We are deeply saddened at the passing of Susan Rees, a great builder of the Coalition on Human Needs who served as Executive Director from 1983 to 1991.
We are so grateful Susan’s family has suggested contributions be made to CHN in Susan’s memory to continue the fight for justice.
If you would like to contribute to honor Susan Rees, please use the form below and email Radha Rath at firstname.lastname@example.org to let us know you are contributing in Susan’s memory.
You may also contribute by mail at the following address: Coalition on Human Needs, 1825 K Street, NW, Suite 411, Washington, DC 20006.
Struggling Families Need an Immediate Increase to the Child Tax Credit
“We have a once in a lifetime opportunity to improve the lives and futures of millions of U.S. children and cut childhood poverty in half. I urge you to vote in favor of the expansion of the Child Tax Credit and raise the Earned Income Tax Credit for millions of struggling workers and families at this time of urgent need.”
The COVID-19 pandemic has created incredible health and economic problems for millions of U.S. families. We need to act now!
According to the Center on Budget and Policy Priorities: “President Biden’s $1.9 trillion emergency relief plan includes a Child Tax Credit expansion that would lift 9.9 million children above or closer to the poverty line, including 2.3 million Black children, 4.1 million Latino children, and 441,000 Asian American children.”
If passed, this expansion of the Child Tax Credit would be available to 27 million children whose families don’t currently get the full credit because their parents don’t earn enough. And it would raise the maximum Child Tax Credit from $2,000 to $3,000 for children between ages 6 and 17, and to $3,600 for children under 6.
These changes are long overdue and, if passed, would cut childhood poverty nearly in half.
Congress can also help more than 17 million of the poorest adults, because the new proposal would increase their Earned Income Tax Credit (EITC). These are front-line workers without dependent children―cashiers, food preparers, and home health aides―who either now don’t qualify at all or get so little that the taxes they pay can push them deeper into poverty.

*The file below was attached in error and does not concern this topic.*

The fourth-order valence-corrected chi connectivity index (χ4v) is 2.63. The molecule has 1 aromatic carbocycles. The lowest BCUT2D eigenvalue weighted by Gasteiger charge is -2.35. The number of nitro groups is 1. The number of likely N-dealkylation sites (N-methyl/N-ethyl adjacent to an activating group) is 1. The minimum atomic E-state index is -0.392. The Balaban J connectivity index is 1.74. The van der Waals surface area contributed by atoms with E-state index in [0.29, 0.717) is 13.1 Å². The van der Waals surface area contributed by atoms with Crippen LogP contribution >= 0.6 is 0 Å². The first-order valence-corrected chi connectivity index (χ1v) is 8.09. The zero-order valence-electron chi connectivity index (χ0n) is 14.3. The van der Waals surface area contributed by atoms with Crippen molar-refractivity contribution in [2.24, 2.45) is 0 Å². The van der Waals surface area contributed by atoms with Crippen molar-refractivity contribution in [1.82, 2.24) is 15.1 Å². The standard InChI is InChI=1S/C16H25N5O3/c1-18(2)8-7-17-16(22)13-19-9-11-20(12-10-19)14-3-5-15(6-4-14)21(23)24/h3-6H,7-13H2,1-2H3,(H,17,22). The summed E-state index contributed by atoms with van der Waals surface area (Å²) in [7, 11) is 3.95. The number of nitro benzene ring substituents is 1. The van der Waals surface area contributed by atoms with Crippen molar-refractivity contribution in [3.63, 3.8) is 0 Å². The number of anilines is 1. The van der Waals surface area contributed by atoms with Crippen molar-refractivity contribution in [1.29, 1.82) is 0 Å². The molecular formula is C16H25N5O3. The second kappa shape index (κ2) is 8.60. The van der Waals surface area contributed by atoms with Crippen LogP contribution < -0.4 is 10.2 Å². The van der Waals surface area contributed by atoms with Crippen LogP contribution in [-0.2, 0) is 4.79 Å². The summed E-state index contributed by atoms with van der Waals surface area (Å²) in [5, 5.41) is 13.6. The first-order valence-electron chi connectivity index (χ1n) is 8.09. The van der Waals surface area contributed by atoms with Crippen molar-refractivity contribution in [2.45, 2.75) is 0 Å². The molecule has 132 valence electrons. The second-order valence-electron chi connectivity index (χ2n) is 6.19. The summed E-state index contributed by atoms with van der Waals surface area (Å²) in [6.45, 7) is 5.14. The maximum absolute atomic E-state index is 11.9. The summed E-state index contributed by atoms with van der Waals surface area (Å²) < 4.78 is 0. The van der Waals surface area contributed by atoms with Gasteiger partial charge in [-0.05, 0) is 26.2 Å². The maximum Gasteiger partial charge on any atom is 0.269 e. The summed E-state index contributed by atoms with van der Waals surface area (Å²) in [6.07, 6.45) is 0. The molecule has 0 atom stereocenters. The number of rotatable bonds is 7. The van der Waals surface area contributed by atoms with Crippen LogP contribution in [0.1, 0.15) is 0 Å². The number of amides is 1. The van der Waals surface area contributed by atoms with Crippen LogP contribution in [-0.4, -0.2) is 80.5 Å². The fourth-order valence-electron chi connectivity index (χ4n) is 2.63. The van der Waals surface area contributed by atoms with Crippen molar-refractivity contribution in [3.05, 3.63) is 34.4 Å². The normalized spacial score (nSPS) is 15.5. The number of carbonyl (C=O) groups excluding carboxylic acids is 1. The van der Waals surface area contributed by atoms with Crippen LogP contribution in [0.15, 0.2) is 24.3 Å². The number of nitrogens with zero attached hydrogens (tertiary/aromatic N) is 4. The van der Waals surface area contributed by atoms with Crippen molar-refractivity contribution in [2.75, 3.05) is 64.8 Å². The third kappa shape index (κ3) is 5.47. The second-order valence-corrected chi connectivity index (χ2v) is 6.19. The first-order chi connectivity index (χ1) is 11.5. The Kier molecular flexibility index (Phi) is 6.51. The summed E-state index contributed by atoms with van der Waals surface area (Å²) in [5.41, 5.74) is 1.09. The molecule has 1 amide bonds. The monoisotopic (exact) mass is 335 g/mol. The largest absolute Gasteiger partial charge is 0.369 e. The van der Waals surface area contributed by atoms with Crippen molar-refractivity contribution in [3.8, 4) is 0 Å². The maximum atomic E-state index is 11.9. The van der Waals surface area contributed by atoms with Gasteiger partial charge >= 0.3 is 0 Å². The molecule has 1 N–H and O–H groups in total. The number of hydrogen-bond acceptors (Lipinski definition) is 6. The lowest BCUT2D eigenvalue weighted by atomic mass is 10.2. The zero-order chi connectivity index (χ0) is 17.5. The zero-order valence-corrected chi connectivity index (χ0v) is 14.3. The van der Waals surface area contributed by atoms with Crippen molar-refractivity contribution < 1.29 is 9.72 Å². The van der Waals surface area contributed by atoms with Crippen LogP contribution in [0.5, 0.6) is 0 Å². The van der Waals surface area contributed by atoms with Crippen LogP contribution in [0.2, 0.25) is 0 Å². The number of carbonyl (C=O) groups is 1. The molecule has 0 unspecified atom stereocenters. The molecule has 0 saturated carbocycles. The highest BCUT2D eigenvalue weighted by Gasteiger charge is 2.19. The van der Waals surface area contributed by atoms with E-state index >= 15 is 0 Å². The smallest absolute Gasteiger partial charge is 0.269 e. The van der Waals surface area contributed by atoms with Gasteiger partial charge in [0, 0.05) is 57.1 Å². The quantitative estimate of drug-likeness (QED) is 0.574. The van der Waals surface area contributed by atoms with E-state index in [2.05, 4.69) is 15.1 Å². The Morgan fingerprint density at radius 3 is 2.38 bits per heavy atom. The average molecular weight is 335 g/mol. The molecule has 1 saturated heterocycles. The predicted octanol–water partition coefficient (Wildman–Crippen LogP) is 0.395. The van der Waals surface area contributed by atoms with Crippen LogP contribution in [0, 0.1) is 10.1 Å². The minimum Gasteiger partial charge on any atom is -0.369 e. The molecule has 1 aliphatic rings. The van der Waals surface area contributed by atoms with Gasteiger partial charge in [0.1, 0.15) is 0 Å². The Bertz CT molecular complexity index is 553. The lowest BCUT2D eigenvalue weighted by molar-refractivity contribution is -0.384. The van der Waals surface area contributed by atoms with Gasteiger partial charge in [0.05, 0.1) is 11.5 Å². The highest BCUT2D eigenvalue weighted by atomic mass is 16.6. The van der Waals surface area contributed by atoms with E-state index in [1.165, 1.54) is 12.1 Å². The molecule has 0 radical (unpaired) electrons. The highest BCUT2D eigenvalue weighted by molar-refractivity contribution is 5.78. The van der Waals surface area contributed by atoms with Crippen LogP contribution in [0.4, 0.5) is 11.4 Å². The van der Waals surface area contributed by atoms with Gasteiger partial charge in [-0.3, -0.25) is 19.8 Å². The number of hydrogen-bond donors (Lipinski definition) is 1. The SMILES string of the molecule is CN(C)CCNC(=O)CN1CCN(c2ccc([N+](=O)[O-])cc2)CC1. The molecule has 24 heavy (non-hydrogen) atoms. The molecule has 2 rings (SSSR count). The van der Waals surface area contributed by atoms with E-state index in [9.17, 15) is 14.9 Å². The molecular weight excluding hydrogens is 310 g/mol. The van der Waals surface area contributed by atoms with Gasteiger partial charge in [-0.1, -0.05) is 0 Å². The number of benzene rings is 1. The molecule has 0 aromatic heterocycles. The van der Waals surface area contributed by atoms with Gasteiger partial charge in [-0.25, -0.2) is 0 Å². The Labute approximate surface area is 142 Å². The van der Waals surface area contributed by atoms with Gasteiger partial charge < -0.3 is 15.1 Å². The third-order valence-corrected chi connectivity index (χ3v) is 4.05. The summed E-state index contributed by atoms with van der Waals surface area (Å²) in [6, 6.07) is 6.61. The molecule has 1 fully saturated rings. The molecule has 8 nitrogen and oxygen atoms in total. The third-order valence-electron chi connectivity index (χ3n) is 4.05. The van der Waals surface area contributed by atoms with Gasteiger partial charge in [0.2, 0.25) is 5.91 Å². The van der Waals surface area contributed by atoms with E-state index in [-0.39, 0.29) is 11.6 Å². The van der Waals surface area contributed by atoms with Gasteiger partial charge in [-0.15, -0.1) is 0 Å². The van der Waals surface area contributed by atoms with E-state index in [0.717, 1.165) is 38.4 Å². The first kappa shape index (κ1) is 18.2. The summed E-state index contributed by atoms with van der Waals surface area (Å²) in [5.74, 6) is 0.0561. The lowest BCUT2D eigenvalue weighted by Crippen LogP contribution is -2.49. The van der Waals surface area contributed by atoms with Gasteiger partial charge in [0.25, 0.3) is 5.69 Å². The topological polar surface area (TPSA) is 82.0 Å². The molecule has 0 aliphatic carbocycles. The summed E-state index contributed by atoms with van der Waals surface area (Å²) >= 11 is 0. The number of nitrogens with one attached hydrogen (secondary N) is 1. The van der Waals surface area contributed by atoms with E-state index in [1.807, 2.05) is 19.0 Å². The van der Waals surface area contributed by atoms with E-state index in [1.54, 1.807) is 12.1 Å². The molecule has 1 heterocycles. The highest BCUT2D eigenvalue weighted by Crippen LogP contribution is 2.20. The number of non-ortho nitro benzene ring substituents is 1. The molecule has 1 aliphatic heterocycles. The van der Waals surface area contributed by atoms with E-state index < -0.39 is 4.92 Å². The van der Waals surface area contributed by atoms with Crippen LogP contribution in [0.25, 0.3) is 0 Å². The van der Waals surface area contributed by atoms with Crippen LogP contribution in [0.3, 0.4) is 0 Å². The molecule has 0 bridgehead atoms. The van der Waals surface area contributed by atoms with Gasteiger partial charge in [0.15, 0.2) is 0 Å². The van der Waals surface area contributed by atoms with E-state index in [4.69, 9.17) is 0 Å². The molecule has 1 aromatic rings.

Take a look at this example of why we need to change the existing law:
In 2019, those earning between $10,000 and $20,000 received an average total of $850 from the Child Tax Credit while those earning between $75,000 and $100,000 typically received more than three times that amount, or the full $2,000 per child.
As part of the new legislation, the Child Tax Credit would no longer be tied to a minimum amount of family earnings, so families whose income is low would receive the full amount. We will no longer say to families: sorry, you’re too poor to get help.
The Credit would be increased from $2,000 to $3,000 for children 6 years of age through age 17; and increased to $3,600 for families with children younger than 6.
For workers without children, their maximum EITC would rise from about $530 to $1,500. A cashier earning $9 an hour at 30 hours a week now gets only $160 in her EITC; she still pays taxes that push her below the poverty line. The proposal before Congress would increase her EITC to $1,145, enough to edge her over the poverty line.